Cryptonote derived codes, such as Niobio Cash, use the concept of transaction inputs and transaction outputs to create a transfer of coins from one wallet to another. This often leads to a problem where the transaction being built becomes too large and is rejected by the code. The common workaround is to break the transfer into smaller ones. There is a special kind of transaction, called fusion transaction, that can be used to optimize these entries and prevent the problem. We’ll dig on the details below.
Transaction inputs, or simply tx inputs, can be seem as the money bills someone have on his pocket. Let’s take Carol as example. At some point in time other person or persons give Carol this money and she now keeps them on her pocket. These money bills are the so called tx inputs which, summed up, represent the total amount available she has to spend at this moment. If Carol wants to pay someone a certain amount of money, she must select a group of money bills that compose a value equal or bigger than that required amount, and she must be able to hold them all on her hands.
On Cryptonote’s blockchains, a similar process is used. A transfer between wallets is made by a transaction, which in turn contains a group of tx inputs that represents part (or total) of the funds of the sender, and the tx output locking that amount to the receiver of the payment. The tx output of a transaction will become the tx input for a future transaction, when the receiver of the former transfer will act as a sender.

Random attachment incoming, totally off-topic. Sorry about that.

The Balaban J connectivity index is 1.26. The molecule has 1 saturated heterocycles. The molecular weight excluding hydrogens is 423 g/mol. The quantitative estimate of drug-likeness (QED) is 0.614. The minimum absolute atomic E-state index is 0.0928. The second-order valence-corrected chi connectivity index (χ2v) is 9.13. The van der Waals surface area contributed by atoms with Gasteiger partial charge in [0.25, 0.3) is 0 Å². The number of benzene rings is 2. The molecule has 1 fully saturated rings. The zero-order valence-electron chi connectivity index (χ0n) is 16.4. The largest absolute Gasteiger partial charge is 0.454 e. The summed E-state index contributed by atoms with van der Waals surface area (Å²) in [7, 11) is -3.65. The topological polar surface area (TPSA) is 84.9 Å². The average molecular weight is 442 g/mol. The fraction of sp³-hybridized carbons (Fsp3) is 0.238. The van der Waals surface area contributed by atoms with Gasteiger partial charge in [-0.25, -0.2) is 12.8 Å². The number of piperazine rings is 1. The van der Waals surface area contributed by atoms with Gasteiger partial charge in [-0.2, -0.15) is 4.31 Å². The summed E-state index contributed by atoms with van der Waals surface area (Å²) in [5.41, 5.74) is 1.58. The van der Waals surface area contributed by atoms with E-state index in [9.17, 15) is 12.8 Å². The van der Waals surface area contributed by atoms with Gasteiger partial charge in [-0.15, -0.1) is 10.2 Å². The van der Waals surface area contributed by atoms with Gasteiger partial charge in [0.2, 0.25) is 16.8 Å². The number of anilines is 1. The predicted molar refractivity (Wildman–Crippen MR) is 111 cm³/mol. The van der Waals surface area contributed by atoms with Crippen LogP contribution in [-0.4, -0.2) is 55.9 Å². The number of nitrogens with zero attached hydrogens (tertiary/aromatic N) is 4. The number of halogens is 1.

The Problem #1
Now imagine a situation where Carol holds a lot of one cent coins and needs to pay two thousand dollars to a friend. She has the amount, but her hands won’t be able to hold all these coins at once. On real world this is a bizarre situation, but for cryptocurrencies on a blockchain it’s a common case. Many wallets receive thousands of small value payments from mining or from faucets, and when their owners need to transfer some amount the transaction becomes too big to be created (don’t fit on their hands).
There is another factor that contributes to an even bigger transaction. We have a system of privacy that mix copies of unrelated tx inputs with the transaction, creating a diversion mechanism to protect the identity of the sender of the coins. Depending on the anonymity factor used, the number of tx inputs used can be ten times the number of the actual inputs, or even more.
The Solution #1
What is being commonly called wallet optimization is a process of changing the small value bills for higher value ones. If Carol can go to the bank and change two thousand dollars, in one cent coins, for twenty bills of a hundred dollars each, she will be able to hold them all together and make the payment she needs to.
This solution is brought to blockchain in the form of the fusion transaction, which differs from the regular transaction on two major points: the sender and the receiver are the same address, and this kind of transaction doesn’t pay fee. In other words, Carol sends two thousand dollars to herself.
The code on her wallet will take many small tx inputs and group them into a single tx output. As she acts as the sender and the recipient on this transaction, this tx output can be used by her as a tx input to pay somewhere else, on a next step.